He even went as far as sneaking around while I was off on comp video taping me himself. This backfired on him because I was doing stuff my Dr. had told me to be doing to get excercise. But this tells you what a jerk he is. I'm already going to pursue the claim about him telling everyone I'm lazy and other worse things, I have witness' prepared to back me up that he has told this to and in a small town rumors travel fast and now there is no way I can get another job localy. He is also giving me horrible job references which I'm fixing to hire a PI to do a phoney call to him and document it.

          My entire injury was because of his negligence, was hurt worse because of him then had to have surgery, went back for a short time after surgery in which he pulled the same crap making me worse after having the surgery and now finaly got his way and I'm out of a job. I just want to make sure I nail this jerk for everything possible. I don't want to miss anything. Taping a phoney job reference call may not be admissable in court, I don't know the legals on that but there are agencies that specialize in doing them, but it will have leverage in getting his *** fired when corporate see's whats going on. If I can just get rid of him I've at least done all my friends at work a favor. Everyone there hates this guy with a passion and its time he gets whats coming to him.


          • #6

            It does sound like you might have an issue associated with retaliation, which is illegal in many states. You would have ask your attorney regarding it.

            In regards civil suit on your employer, since this was identified as a work comp case and was settled as such, I don't think you have much to stand on. You might be able to others there involved to go to OSHA regarding the continued safety violations. However, not sure if that is going to help you.

            Certainly, the defamation of character is a real issue. In regards to the phone call, I would also make sure your attorney understands issues associated with taped conversations and entrapment. I am sure he does, but the last thing you want to do is get caught up in that quagmire.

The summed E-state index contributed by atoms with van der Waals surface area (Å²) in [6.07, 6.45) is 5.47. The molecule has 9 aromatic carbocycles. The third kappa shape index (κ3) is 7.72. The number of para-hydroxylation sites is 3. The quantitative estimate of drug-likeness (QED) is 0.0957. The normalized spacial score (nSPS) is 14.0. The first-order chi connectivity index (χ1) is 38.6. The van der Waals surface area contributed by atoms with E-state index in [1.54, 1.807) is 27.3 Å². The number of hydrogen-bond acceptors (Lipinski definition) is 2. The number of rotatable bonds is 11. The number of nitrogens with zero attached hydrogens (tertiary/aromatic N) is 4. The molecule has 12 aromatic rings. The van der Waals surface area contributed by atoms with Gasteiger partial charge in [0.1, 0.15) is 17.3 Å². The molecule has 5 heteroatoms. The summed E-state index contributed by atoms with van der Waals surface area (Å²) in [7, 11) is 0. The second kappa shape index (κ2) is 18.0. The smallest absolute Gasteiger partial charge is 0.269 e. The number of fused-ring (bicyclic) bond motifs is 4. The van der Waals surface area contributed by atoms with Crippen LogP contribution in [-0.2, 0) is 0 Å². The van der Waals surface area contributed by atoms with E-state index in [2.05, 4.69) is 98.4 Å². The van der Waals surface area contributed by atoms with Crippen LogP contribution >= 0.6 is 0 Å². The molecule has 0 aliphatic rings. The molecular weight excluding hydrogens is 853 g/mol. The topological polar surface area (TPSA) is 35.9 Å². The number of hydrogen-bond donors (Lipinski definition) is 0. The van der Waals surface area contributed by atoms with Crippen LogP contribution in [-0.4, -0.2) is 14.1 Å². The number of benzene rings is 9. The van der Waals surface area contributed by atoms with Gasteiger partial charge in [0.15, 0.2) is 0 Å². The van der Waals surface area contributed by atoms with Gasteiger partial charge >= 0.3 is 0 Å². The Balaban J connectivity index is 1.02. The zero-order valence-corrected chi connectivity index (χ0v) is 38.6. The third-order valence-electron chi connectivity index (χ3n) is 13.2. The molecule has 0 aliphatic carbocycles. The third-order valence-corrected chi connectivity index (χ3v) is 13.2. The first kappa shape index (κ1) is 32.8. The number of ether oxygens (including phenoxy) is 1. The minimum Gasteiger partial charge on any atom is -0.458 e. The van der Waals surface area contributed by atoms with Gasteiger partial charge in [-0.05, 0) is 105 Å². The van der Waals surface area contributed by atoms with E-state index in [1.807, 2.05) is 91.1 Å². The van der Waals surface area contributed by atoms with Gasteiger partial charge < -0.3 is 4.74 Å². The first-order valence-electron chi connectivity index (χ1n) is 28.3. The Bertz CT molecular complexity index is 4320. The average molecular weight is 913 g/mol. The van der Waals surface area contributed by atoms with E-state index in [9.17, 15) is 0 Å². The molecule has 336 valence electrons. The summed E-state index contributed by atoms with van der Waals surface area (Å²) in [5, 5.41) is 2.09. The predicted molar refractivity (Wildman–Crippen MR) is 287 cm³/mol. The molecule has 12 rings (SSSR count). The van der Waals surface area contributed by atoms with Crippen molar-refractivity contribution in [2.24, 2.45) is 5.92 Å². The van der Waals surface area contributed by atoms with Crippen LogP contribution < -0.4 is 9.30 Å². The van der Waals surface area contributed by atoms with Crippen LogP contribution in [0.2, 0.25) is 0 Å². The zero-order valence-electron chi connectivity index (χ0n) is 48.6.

I know what a jerk this person can be for it. He should get off his high horse and realize that he is going to get his butt in a sling as some point himself.


            • #7
              My main concern is I'm going to get this guy fired. He screwed with me and my life and now its my turn. As far as the taping goes, regardless if its relevant in court or not or usable, I don't care. It is mainly for the corporate office to hear to verify what crap he's pulling and what he's got them into. My only chance of finding a job right now is if they don't call my former employer and around here places check you out before hiring you. Once they talk to him I don't stand a chance getting another job. I've got enough witness' to what all he's said that I won't need the tape if its not legally admissable in court. It will be enough to have him fired though. And what will be funny is he used a hidden audio to have 2 secretaries fired. He went into their offices cussed them out and went back to his office and dialed the HR office at corporate. They came to his office and started fireing back at him like he just done them and then fired them. The HR dept was listening on speaker phone and got to hear 1/2 of what had went on. He failed to mention and denied the part about cussing them out and throwing one of their vases full of flowers up against the wall and busting it 2 minutes before dialing the phone. He told them that was what he had to put up with from them all the time and they were just saying that stuff about him and ganging up on him. Well this time I'll have the proof in hand to what kind of crap he's been pulling for years that they just can't believe he'd pull.

              For the record, I'm not normally like this. I'm one of the nicest easiest going guys you will ever meet. This is not in my character. I just can't stress enough what kind of an *** this guy is. He's the most petty vindictive person I've ever seen. Another character example about him, he likes to deer hunt along with a lot of other guys there at work. I once heard him say that the whole time he's in his stand hunting all he can think about is he hopes someone at work doesn't kill a bigger deer than him. What kind of a piece of crap would think like that. Just want everyone to realize why I'm this way with him, this will be justice for numerous people.